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Serum creatinine level is the most commonly used indices for assessment of glomerular filtration rate (GFR), even though these indices have been shown to have some limitations in clinical practice. We investigated the diagnostic efficacy of serum cystatin C compared to that of serum creatinine levels and identified the relating factors associated with changes in serum cystatin C levels in gout patients with renal impairment. A total of 68 gouty patients with renal impairment were enrolled in this study. Diagnostic efficacy of serum cystatin C levels was evaluated through non-parametric receiver operating characteristic (ROC) analysis. The risk factors for changes in serum cystatin C levels were confirmed using multivariate regression analysis. With 24-hr urine creatinine clearance (Ccr) as the reference for GFR, 1/cystatin C (r=0.702, P<0.001) showed a significantly higher correlation with Ccr than 1/creatinine (r=0.665, P<0.001). Multivariate correlation analysis demonstrated that the clinical parameters for increased serum cystatin C are a higher stage of chronic kidney disease, older age, use of allopurinol, and lower high density lipoprotein-cholesterol. The area under the curve (AUC) at ROC plots identified that of serum cystatin C was significantly greater than that of serum creatinine (AUC 0.804 of cystatin C and AUC 0.745 of creatinine). The study suggests that serum cystatin C is a reliable endogenous marker for the assessment of renal function or GFR in gout patients with renal impairment.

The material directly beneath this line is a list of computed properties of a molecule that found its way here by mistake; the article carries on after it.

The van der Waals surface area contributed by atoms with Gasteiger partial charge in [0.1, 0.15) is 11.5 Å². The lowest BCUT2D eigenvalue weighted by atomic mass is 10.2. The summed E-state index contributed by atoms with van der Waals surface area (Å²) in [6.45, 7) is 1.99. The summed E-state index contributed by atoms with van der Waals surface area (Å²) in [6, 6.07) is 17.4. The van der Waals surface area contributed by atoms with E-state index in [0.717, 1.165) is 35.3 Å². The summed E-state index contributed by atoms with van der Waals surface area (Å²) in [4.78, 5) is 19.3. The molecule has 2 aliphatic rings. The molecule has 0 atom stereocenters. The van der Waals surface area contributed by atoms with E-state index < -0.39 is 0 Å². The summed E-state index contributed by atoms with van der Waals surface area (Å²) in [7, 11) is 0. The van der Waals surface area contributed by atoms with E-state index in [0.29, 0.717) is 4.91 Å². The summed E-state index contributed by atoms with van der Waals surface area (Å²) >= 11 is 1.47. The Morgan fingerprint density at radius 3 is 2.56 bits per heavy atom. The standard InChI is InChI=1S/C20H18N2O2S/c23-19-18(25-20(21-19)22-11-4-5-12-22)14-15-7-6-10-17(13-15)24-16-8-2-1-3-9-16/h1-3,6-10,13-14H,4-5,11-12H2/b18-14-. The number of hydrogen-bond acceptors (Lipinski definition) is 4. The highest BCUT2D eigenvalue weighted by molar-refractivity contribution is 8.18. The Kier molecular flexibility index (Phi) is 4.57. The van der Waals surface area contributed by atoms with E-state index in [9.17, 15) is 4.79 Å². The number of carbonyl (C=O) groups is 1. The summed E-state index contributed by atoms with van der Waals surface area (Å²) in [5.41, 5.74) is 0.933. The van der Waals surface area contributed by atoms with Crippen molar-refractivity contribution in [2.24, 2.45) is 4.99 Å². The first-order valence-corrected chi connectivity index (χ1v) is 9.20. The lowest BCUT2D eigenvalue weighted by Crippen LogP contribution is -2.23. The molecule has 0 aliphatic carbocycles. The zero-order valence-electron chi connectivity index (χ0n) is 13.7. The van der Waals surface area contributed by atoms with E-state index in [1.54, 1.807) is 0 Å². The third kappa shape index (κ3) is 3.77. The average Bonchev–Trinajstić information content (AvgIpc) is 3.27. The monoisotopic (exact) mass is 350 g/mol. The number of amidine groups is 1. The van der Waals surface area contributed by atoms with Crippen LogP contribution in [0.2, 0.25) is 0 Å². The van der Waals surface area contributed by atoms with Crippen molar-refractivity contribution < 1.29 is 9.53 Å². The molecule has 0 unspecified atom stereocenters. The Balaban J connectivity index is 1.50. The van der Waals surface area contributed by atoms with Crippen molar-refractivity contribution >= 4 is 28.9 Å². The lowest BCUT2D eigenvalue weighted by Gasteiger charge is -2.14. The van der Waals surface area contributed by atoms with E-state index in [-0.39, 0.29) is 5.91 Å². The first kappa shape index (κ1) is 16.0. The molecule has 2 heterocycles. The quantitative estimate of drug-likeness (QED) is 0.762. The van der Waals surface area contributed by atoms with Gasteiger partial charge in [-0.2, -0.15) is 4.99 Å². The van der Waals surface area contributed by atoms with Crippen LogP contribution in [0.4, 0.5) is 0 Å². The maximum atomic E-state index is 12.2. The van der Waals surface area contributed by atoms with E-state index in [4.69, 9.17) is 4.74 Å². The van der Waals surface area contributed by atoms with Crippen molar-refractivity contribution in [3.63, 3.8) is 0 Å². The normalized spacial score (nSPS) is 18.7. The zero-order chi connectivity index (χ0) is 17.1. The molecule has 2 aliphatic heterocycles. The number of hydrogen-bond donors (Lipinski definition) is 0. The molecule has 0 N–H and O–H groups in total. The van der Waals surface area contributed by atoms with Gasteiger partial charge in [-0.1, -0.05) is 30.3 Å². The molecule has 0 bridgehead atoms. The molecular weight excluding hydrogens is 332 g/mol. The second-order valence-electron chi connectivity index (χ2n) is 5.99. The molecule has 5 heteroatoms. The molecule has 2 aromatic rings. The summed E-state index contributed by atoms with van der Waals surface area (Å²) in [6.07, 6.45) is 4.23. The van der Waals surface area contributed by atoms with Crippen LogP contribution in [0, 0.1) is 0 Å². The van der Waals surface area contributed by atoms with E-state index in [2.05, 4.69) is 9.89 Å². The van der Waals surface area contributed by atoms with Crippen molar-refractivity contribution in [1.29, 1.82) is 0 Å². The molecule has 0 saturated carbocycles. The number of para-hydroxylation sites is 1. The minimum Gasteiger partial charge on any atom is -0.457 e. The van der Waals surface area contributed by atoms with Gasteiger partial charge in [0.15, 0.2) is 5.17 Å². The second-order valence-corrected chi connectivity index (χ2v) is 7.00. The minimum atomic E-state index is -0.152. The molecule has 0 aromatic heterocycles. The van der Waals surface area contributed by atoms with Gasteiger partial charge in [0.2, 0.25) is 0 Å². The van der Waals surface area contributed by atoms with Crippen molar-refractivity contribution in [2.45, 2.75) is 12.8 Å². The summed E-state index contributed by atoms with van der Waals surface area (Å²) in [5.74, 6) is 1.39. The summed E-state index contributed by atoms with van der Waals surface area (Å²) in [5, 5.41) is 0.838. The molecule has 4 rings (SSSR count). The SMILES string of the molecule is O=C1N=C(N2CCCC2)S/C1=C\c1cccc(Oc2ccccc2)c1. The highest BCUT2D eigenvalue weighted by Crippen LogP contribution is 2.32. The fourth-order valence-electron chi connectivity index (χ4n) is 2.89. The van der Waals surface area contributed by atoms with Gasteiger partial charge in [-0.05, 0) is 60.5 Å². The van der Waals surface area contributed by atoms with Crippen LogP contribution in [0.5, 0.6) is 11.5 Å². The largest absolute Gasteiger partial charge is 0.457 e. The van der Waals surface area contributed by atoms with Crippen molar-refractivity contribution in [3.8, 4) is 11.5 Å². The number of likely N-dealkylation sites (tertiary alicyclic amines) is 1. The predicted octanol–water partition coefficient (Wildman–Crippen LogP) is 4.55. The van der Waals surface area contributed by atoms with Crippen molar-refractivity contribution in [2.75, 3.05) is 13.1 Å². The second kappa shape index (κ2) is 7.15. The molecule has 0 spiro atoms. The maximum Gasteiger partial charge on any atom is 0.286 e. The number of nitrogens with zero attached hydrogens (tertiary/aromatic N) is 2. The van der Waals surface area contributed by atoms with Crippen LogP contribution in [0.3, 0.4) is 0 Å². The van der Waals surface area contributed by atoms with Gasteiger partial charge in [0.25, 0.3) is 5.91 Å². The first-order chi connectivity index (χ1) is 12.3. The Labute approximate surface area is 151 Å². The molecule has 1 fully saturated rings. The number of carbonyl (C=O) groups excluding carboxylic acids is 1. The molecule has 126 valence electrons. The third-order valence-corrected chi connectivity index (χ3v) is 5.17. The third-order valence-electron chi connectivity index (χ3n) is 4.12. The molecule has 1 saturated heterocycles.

Until now, the glomerular filtration rate (GFR) was considered the best overall method of estimating the renal function of subjects (1). The determination of urinary clearance of exogenous substances, such as inulin, 99mTc-DTPA, and 51Cr-EDTA, has traditionally been considered the ideal standard method for estimating accurate GFR (2). Even though methods using exogenous substances are accurate, these procedures cannot be easily applied in clinical practice because of the need for continuous exogenous substance infusions, frequent urine samplings, and high cost. To overcome these limitations, formulas to estimate or predict 'true GFR' using serum creatinine levels were developed. Two commonly used representative formulas for the assessment of GFR in adults are the Modification of Diet in Renal Disease Study (MDRD) equation (3) and the Cockcroft-Gault (C&G) equation (4).